Imperialism is simply the building or the expansion of on empire by a state nation in another different nation. The imperial nation has to be strong enough to overcome all the obstacles of the empire expansions such the citizens and other competing nations. Regressive imperialism is the forceful imposition by an imperial nation on a foreign land. This was the most common form of European imperialism in the past years. The regressive imperialism was very exploitative and often left the native citizens deprived of their resources. It is very interesting how the European nations competed for territories in non-Europeans continents such Africa. In most cases, they applied the terra nullius (empty land) policy to occupy the foreign lands. A good example is when Britain took on Australia in the early 19th Century (Benedict 2011).
Today, imperialism has widely adapted to progressive policies. In progressive imperialism, the empire state is seen to be partially benefiting its territory by starting number of technological and infrastructural projects. This had been seen as a justification of imperialism in the past. In real sense, it is the powerful state that actually develops. The powerful nations of the world have influence on the economy of the most developing countries. Imperialism is policies are now centrally coordinated and the focus has been shifted from the commodity production to finance and banking. Neo-imperialism has taken several hidden forms. For instance, the US army bases in Afghanistan can be deemed imperialism. The US could be playing safe with dirty hands; they must be just eyeing the oil wells in disguise for peace keeping. Another form of neo-imperialism is the cultural imperialism. The rest of the world is borrowing quiet a culture from the West; from music to religion.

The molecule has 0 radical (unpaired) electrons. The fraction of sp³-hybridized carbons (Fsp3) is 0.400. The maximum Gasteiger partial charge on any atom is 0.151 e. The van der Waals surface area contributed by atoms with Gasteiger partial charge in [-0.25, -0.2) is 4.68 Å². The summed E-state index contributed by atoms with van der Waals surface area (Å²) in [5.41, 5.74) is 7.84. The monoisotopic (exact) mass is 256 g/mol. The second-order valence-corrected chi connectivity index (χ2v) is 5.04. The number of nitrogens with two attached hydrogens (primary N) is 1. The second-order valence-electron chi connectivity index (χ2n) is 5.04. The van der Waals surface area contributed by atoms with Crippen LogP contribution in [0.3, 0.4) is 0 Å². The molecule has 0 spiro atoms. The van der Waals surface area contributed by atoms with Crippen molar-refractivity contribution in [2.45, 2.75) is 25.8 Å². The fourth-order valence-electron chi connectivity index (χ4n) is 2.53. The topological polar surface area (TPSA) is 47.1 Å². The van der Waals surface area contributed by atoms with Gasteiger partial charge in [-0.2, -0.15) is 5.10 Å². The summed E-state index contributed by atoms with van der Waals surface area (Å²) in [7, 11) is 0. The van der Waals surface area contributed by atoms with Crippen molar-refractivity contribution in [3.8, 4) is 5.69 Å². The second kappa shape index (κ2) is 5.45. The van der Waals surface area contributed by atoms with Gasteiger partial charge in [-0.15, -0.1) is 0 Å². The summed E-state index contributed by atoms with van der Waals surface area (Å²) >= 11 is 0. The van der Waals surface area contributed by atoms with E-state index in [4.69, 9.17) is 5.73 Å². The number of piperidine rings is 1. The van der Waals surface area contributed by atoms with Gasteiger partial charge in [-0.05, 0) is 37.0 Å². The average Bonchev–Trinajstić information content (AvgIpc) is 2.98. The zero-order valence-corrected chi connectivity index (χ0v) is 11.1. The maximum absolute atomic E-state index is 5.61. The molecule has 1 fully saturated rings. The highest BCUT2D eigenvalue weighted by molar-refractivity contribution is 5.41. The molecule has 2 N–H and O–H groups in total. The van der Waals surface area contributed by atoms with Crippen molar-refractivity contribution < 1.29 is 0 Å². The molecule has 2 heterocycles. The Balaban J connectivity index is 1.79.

Stuchtey, Benedict. Colonialism and Imperialism. Mainz, Institute of European History. 2011. Print